In Virginia, Republican Bob McDonnell has shepherded "painful cuts" in spending through a divided legislature. In New Jersey, Republican Chris Christie, facing an $11 billion deficit, has used his office's unusually great powers to cut spending way back.
In the process, Christie has taken on the teacher unions. That required some guts. In 2005, California Gov. Arnold Schwarzenegger backed ballot propositions to reduce the power of public employee unions. The unions spent something like $100 million -- every dollar ultimately provided by taxpayers -- to drive Schwarzenegger's numbers down and beat the propositions, sending California state government toward insolvency.
That came at a time when surging prosperity seemed likely to continue forever. After losing on the ballot propositions, Schwarzenegger -- like his predecessor Gray Davis -- was unable or unwilling to stop the public employee unions and obedient legislators and local officials from spending every dollar available and many more. Lenders in California and the three other "sand states" -- Nevada, Arizona and Florida -- were busy pumping out the subprime mortgages to uncreditworthy homebuyers that produced the financial crash in 2008. Revenues crashed, and California state government faces something like insolvency.
In today's dire economic climate, Christie seems to be marshalling more voter support than Schwarzenegger was able to in prosperous 2005. He points out that teachers are getting pay raises when most people are not and that they pay zero percent of health insurance premiums. And that the head of the state teachers union makes $550,000 -- all it of derived from taxpayers -- and refused to fire a county union head who wrote a poem calling for Christie's death. Last week, New Jersey voters turned out in large numbers and defeated 260 of 479 local school budgets -- usually 70 percent are approved.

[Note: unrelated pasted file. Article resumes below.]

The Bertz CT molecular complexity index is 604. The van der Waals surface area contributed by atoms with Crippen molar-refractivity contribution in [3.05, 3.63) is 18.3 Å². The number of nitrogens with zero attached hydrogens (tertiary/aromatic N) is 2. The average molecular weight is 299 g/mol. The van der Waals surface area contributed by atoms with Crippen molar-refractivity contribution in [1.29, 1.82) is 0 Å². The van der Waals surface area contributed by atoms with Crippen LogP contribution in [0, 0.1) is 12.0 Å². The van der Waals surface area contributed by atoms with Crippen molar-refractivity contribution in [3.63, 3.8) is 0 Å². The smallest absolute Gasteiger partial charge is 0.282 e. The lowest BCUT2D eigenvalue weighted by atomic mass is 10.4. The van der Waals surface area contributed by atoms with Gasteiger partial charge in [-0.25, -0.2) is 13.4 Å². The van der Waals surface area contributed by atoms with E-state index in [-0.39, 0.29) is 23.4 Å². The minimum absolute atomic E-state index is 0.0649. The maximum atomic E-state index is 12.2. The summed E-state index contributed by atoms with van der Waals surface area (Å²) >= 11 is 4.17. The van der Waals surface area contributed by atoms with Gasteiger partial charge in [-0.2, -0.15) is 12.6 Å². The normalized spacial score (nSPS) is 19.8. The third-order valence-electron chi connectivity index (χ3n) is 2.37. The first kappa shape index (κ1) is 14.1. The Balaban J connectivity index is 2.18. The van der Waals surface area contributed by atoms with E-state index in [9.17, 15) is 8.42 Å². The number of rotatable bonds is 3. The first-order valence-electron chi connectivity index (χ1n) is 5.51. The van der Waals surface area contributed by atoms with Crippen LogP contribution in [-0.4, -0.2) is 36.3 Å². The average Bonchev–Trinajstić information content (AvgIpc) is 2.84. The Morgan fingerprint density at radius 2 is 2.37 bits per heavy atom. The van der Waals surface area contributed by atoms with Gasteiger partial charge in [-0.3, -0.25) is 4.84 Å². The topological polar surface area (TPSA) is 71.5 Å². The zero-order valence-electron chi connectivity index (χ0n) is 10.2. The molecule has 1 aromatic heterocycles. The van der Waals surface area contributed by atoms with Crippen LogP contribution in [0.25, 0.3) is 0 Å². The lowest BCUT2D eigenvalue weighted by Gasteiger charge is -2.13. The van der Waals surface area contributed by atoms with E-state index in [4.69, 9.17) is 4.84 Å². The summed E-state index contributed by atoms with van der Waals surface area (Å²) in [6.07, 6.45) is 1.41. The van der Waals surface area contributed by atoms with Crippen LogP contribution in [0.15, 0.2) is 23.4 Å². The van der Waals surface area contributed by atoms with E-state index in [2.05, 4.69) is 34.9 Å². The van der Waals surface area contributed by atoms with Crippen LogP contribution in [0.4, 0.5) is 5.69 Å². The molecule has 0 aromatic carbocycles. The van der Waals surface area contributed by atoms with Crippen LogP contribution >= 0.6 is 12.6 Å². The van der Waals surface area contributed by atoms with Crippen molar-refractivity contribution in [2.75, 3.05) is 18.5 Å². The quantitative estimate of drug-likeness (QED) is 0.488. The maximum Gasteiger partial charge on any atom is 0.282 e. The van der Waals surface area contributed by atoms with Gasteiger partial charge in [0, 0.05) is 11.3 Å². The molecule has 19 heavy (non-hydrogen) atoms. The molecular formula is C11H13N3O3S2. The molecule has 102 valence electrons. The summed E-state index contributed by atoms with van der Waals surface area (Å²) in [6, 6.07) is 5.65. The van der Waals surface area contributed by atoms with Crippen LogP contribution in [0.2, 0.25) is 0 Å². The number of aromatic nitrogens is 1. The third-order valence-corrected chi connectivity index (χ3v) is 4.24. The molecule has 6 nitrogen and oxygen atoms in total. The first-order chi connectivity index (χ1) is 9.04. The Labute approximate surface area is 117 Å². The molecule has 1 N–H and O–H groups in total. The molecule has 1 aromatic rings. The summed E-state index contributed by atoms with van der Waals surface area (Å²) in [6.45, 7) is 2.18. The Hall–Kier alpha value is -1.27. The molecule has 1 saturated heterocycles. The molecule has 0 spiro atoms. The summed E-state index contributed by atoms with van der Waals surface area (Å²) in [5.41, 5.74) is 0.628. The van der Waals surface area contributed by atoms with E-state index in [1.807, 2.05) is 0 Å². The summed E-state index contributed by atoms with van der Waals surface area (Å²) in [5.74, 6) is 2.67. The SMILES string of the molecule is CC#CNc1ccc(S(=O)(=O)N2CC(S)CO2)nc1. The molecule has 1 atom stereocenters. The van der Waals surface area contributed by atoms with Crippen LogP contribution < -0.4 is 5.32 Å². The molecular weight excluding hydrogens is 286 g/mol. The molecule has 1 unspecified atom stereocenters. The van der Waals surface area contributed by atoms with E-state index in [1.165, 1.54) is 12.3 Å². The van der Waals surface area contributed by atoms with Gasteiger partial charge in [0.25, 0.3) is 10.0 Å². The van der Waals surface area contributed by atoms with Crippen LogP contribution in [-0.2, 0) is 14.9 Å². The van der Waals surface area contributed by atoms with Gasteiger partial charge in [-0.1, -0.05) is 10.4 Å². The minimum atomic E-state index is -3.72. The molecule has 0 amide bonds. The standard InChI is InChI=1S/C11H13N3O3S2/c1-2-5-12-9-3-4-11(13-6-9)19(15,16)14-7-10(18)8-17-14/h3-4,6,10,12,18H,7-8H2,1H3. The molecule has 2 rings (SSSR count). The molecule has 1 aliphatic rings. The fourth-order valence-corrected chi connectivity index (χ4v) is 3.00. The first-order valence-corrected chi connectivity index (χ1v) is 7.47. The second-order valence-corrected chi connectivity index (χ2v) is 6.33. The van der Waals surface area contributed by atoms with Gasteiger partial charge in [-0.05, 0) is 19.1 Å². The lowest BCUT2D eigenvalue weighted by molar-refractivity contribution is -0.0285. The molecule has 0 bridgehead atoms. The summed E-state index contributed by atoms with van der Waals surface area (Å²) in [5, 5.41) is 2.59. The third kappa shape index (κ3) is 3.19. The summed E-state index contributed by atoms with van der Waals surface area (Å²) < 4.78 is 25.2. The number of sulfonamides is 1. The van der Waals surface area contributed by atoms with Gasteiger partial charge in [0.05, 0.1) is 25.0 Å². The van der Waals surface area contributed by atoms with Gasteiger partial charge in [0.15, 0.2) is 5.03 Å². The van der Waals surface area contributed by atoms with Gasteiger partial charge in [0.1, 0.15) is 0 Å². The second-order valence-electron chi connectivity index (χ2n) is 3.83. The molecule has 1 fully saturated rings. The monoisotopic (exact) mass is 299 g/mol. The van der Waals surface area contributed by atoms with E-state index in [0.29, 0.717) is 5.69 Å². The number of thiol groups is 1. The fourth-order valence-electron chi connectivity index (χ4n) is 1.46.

Barack Obama's project of turning the United States into something more like Western Europe has stirred strong opposition and generated much less enthusiasm. What's happening in states like Virginia and New Jersey -- and what happened not so long ago in Canada, Sweden and Finland -- suggests that voters may support spending cuts more than most American politicians and pundits have assumed. And much more than a value-added tax.